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Finding That Just Right Book


With the declining daylight hours and cooler weather hitting the Mid-Atlantic, it is a lot easier for me to get my kids to sit down with a book in the afternoons and evenings. What hasn't been so easy is finding the books that will suck them in and keep them engaged beyond the obligatory 20- to 30- minute reading time each day.

I've searched library stacks and online education sites for recommendations, which have sometimes worked out well. My daughter, a 5th grader, has found a few that kept her up reading past bedtime, or left her sitting in the car to finish just one more chapter of a book she started at the beginning of a long ride. It's been harder to find that kind of hook for my son, a 3rd grader. Or I should say, it's harder to find books he likes that don't feature Spiderman or Batman or Pokemon. I'm all for kids reading comic books and graphic novels, but would like them to balance out their book list with meatier tomes.

So I was glad to come across the annual Teachers' Choices list from the International Reading Association that offers book ideas for the primary, intermediate, and advanced reading levels. There's a good variety of fiction and nonfiction, picture and chapter books, as well as a diversity of subjects, characters, and eras.

I wish there was a bit more detail about which ages/grade levels are most appropriate for each book, but I realize there is so much variation among students that it is difficult to generalize on such a list.

I know there are other book lists out there, for children, youths, and adults. Feel free to share your favorite sources, as well as tips for finding those books that will send the kids under the covers with a flashlight way past bedtime.

Update: Here are a few additional lists, thanks to suggestions from readers. (You can read their full descriptions in COMMENTS to this item.)

American Library Association list of Young Adult titles

The Center for Teaching and Learning's recommendations for K-8 and high school reading.

International Reading Association's Children's Choices and Young Adults' Choices.


There are two other Choices lists that might help. Children's Choices and Young Adult Choices are books selected by thousands of kids who particpate as judges annually. You can find these lists by using 'Choices' as a search term at www.reading.org.

The American Library Association maintains a large selection of lists and awards for Young Adult titles at ala.org/yalsa. And, of course, the New York Times has a Books section under Arts at nytimes.com that has reviews, lists and all sorts of goodies for all reading levels. Happy Reading!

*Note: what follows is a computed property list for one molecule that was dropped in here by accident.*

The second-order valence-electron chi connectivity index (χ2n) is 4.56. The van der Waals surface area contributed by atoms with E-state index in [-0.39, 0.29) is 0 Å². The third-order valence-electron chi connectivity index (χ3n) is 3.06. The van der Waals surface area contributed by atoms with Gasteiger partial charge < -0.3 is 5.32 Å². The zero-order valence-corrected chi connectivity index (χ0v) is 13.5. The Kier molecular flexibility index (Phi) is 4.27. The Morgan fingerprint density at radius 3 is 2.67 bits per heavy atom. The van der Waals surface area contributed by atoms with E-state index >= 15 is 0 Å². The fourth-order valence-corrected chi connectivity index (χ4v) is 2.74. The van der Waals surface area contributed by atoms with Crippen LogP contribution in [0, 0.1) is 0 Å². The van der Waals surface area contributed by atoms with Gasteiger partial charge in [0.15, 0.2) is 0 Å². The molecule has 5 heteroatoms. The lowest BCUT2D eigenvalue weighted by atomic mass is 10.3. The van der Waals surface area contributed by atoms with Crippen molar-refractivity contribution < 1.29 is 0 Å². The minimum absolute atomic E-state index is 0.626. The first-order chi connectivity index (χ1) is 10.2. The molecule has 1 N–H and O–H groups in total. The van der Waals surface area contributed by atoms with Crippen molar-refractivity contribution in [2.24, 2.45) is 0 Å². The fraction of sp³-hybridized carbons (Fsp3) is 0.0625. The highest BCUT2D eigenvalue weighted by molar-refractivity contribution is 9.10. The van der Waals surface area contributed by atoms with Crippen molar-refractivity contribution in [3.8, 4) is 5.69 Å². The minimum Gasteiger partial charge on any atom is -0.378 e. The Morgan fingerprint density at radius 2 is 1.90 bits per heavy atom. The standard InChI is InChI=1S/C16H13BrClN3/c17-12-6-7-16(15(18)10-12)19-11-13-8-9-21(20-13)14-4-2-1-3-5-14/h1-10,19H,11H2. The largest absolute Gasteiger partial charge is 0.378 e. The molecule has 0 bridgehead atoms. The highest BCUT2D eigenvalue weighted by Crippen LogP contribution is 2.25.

Nancie Atwell's school, the Center for Teaching and Learning, publishes on its website (http://www.c-t-l.org) lists of hundreds of books that K-8 students there recommend. The lists are compiled from students' answers to the question "What 10 to 12 books do you love so much that you think they might convince a _____-grade girl/boy who’s a lot like you, except that she/he doesn’t read much, that books are great?" Since each student reads an average of 50 books of their own choice each year, their range of recommendations is large, as well as very useful. New books are added at the end of each school year, and those that have ceased to be popular recommendations are dropped.
The lists ("Kids Recommend" link on the home page) are divided by grade and reader gender, as Atwell explains in a detailed and informative introduction, which also explains the importance of individual student choice in reading. Another link ("High School Readers") has lists of books recommended by CTL alumni who are in high school. Anyone interested in how schools can develop skilled readers who love books should also read Nancie Atwell's short, practical book for teachers and parents entitled "The Reading Zone: How to Help Kids Become Skilled, Passionate, Habitual, Critical Readers" (Scholastic, 2007).

Thank you so much for attaching recommended lists. I've been needing these. We teach just right books but don't always realize, just right also changes. Students who become stronger readers are not always challenged within the red dot or green dot we've stuck them in. Looking forward to learning more from "The Reading Zone" as well.

Could the fact that Young Adult Literacy lists include almost no actual history books have anything to do with our students' monumental ignorance of history?

All the sources mentioned are great, but don't forget to talk to your librarians! School librarians and public librarians are uniquely suited to help match kids with those "just right" books. As a school librarian, matching kids with books that help hook them into reading is one of my favorite parts of my job, and I'm (like every other librarian I know) thrilled to help when asked these types of questions!

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